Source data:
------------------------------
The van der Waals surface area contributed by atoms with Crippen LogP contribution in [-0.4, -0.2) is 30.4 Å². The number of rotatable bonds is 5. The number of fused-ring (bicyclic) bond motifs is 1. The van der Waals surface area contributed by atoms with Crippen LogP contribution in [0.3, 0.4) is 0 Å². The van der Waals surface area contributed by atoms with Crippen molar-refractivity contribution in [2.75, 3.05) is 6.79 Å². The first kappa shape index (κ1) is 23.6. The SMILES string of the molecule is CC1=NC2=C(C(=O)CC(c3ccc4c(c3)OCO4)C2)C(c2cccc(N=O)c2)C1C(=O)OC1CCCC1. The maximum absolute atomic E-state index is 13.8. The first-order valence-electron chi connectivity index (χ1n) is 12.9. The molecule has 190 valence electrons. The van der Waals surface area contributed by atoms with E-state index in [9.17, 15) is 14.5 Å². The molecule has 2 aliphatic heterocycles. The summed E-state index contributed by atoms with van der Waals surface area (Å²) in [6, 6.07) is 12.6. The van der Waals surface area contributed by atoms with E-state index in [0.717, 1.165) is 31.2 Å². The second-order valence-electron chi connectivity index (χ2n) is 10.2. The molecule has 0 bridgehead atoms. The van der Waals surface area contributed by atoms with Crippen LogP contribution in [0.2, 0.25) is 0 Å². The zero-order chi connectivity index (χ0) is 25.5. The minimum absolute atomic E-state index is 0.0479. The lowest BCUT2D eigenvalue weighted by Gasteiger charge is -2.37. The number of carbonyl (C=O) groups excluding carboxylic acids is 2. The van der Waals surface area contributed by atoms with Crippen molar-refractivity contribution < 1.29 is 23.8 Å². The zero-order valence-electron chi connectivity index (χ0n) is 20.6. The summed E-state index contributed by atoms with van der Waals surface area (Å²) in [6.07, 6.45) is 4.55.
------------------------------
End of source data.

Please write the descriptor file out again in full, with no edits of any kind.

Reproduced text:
The van der Waals surface area contributed by atoms with Crippen LogP contribution in [-0.4, -0.2) is 30.4 Å². The number of rotatable bonds is 5. The number of fused-ring (bicyclic) bond motifs is 1. The van der Waals surface area contributed by atoms with Crippen LogP contribution in [0.3, 0.4) is 0 Å². The van der Waals surface area contributed by atoms with Crippen molar-refractivity contribution in [2.75, 3.05) is 6.79 Å². The first kappa shape index (κ1) is 23.6. The SMILES string of the molecule is CC1=NC2=C(C(=O)CC(c3ccc4c(c3)OCO4)C2)C(c2cccc(N=O)c2)C1C(=O)OC1CCCC1. The maximum absolute atomic E-state index is 13.8. The first-order valence-electron chi connectivity index (χ1n) is 12.9. The molecule has 190 valence electrons. The van der Waals surface area contributed by atoms with E-state index in [9.17, 15) is 14.5 Å². The molecule has 2 aliphatic heterocycles. The summed E-state index contributed by atoms with van der Waals surface area (Å²) in [6, 6.07) is 12.6. The van der Waals surface area contributed by atoms with E-state index in [0.717, 1.165) is 31.2 Å². The second-order valence-electron chi connectivity index (χ2n) is 10.2. The molecule has 0 bridgehead atoms. The van der Waals surface area contributed by atoms with Crippen LogP contribution in [0.2, 0.25) is 0 Å². The zero-order chi connectivity index (χ0) is 25.5. The minimum absolute atomic E-state index is 0.0479. The lowest BCUT2D eigenvalue weighted by Gasteiger charge is -2.37. The number of carbonyl (C=O) groups excluding carboxylic acids is 2. The van der Waals surface area contributed by atoms with Crippen molar-refractivity contribution < 1.29 is 23.8 Å². The zero-order valence-electron chi connectivity index (χ0n) is 20.6. The summed E-state index contributed by atoms with van der Waals surface area (Å²) in [6.07, 6.45) is 4.55.